Jose A Bastidas:
Coachella is rich in its cultural diversity. Bands from all over the world hit the stage and festivalgoers have all kinds of culinary options from burgers and French fries to Pad Thai and tacos.
Which is why I never imagined that I would experience such blatant racism in what could be considered a cultural Mecca.
"I didn't pay $350 to hear them sing," one girl told her friend.
Other people in the crowd were saying they were uncomfortable and yelling "No Español!" or "Stop singing please!"
I understand that people sometimes feel uncomfortable when they can't understand what people are saying in big crowds. But why is it that a group of people singing a song in Spanish is met with such animosity? Do people feel threatened when other cultures make themselves known in mostly white, English-speaking events? Is it OK for white girls to wear bindis and white men to wear kimonos but not OK for a group of Hispanic concertgoers to sing a song to pass the time in between sets?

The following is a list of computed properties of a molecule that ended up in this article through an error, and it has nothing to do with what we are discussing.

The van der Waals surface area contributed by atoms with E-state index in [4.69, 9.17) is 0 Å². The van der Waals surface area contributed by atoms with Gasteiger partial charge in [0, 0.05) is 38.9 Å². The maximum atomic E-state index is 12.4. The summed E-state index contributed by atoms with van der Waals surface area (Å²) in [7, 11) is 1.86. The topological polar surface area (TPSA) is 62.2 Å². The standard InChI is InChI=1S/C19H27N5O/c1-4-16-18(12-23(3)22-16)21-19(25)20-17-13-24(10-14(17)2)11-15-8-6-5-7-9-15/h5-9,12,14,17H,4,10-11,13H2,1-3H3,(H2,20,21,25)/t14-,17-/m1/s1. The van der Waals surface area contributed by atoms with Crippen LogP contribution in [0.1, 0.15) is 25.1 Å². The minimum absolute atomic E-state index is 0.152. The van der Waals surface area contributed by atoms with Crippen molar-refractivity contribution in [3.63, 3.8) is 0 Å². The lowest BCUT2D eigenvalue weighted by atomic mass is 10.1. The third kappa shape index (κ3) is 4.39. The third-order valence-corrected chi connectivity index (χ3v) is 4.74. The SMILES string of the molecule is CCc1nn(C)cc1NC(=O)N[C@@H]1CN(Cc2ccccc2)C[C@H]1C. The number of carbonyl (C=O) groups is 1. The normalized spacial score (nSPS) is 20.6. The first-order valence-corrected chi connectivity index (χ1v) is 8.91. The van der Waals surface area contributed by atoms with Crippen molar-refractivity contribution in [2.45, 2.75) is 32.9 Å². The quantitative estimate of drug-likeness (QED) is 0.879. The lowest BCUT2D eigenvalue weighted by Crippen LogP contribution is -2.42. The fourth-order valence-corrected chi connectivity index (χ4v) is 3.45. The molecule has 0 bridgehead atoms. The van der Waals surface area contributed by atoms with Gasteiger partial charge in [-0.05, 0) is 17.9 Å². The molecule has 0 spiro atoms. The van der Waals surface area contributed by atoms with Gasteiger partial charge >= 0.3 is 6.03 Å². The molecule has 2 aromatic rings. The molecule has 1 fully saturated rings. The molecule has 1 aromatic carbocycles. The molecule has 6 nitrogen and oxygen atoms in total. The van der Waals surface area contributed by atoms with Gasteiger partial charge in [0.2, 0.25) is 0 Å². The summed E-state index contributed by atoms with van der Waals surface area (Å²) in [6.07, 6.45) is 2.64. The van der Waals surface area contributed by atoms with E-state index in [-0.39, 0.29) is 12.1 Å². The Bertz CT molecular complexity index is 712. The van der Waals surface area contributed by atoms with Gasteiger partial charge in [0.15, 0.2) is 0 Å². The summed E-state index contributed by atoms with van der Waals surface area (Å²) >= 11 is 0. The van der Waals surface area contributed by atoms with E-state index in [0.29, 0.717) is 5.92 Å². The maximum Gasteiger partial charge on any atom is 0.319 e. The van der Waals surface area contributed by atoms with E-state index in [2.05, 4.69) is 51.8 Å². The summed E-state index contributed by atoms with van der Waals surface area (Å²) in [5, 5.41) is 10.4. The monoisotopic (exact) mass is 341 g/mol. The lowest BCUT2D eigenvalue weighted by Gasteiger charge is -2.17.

The one comment that took the cake for me was after one person suggested that the crowd start singing another song to quiet down the Spanish speakers.
"Yeah, let's sing the National Anthem," a girl responded.
People don't generally understand how fragile the peace they see around them really is. Human beings have a mean streak a mile wide, most people don't need much of an excuse to take a swing at your head. That's the Ground State of Humanity: Mean.
When you pressure a population, they fight back. Mostly because humans like fighting, but also to protect themselves and what's theirs. Our nice calm and peaceful land could get ugly overnight, just from the likes of Mr. Bastidas telling National Anthem Girl from the story to shut up. She's not going to shut up, she's going to get her boyfriend to kick your ass, is what's going to happen.
The transition from peaceful coexistence to warring factions is a short one.